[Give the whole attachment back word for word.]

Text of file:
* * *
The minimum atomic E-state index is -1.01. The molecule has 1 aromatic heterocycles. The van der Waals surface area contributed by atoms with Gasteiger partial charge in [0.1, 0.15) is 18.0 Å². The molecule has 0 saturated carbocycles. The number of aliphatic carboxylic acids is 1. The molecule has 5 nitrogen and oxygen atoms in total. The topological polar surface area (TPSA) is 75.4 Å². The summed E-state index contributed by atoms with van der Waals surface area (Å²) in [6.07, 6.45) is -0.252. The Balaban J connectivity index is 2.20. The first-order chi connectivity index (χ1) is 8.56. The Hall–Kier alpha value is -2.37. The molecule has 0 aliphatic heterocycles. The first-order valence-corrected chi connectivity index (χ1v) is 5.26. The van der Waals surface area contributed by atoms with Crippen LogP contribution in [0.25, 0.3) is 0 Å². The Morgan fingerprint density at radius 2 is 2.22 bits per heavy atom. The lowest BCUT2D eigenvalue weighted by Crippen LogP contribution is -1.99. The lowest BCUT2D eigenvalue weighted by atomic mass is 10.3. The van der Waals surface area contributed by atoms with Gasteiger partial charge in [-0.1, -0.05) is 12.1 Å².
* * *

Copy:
The minimum atomic E-state index is -1.01. The molecule has 1 aromatic heterocycles. The van der Waals surface area contributed by atoms with Gasteiger partial charge in [0.1, 0.15) is 18.0 Å². The molecule has 0 saturated carbocycles. The number of aliphatic carboxylic acids is 1. The molecule has 5 nitrogen and oxygen atoms in total. The topological polar surface area (TPSA) is 75.4 Å². The summed E-state index contributed by atoms with van der Waals surface area (Å²) in [6.07, 6.45) is -0.252. The Balaban J connectivity index is 2.20. The first-order chi connectivity index (χ1) is 8.56. The Hall–Kier alpha value is -2.37. The molecule has 0 aliphatic heterocycles. The first-order valence-corrected chi connectivity index (χ1v) is 5.26. The van der Waals surface area contributed by atoms with Crippen LogP contribution in [0.25, 0.3) is 0 Å². The Morgan fingerprint density at radius 2 is 2.22 bits per heavy atom. The lowest BCUT2D eigenvalue weighted by Crippen LogP contribution is -1.99. The lowest BCUT2D eigenvalue weighted by atomic mass is 10.3. The van der Waals surface area contributed by atoms with Gasteiger partial charge in [-0.1, -0.05) is 12.1 Å².